So far the recovery in output, income and employment following the 2008/09 recession has been the weakest on record with only industrial activity appearing to buck the trend.  Most remarkable, however, is the steady decline in post-recession expansions of employment and personal income growth.  In the US, these have fallen since 1982, but have currently hit a new low point.  The counter-argument is that the current expansion has not yet ended as the economy is not in a recession, but the trend is poor so far.  Since 2009, total employment has grown by a mere 0.34% which makes it the clearest example of a jobless recovery in the US since WWII.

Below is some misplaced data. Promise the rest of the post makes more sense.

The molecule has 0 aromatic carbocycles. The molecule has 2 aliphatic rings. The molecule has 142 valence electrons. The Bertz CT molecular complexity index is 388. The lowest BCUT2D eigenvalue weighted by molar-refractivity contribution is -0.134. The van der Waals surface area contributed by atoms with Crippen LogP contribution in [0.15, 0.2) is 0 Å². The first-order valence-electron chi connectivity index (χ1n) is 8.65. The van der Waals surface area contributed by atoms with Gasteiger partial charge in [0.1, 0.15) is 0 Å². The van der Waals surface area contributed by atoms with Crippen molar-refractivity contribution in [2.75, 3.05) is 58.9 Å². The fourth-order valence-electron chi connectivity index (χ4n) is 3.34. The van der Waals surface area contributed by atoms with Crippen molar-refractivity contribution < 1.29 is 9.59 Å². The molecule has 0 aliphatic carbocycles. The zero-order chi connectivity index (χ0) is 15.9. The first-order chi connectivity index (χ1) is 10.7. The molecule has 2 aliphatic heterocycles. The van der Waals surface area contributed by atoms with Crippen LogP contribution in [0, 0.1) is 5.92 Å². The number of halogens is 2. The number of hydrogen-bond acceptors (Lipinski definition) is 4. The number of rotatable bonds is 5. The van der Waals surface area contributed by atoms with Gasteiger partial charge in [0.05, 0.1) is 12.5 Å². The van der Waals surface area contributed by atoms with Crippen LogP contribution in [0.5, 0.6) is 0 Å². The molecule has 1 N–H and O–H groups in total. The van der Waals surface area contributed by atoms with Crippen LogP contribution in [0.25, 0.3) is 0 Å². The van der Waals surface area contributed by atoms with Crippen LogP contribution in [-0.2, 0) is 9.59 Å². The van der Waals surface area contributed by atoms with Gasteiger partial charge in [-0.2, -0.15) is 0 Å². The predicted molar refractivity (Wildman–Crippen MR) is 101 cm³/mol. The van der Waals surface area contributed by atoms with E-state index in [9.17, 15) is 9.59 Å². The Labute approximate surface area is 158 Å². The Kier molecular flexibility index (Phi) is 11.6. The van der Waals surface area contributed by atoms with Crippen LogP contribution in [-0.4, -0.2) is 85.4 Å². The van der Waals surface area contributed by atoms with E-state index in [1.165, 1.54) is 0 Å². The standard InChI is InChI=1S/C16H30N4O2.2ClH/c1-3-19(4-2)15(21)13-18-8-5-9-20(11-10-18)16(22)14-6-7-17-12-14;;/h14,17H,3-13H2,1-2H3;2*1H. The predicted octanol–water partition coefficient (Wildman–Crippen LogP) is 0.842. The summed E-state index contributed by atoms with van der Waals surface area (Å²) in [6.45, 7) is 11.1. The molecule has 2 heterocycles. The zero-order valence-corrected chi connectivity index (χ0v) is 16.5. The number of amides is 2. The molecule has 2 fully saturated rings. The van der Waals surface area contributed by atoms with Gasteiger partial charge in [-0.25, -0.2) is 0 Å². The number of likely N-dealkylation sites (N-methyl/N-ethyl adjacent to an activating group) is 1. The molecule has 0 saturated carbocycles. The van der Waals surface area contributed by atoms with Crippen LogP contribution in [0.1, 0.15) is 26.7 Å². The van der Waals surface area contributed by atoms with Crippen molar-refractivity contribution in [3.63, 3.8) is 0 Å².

One of our main structural themes in the US post-crisis is for shorter and shallower business cycles due to lower trend growth and a higher volatility of key economic indicators.

In our view, this is one of the main economic effects from the need to deleverage.  Taken together, these two trends also mean the economy is likely to experience more frequent (but also likely shorter) periods of contraction (recessions), and subsequent, more fleeting, expansions.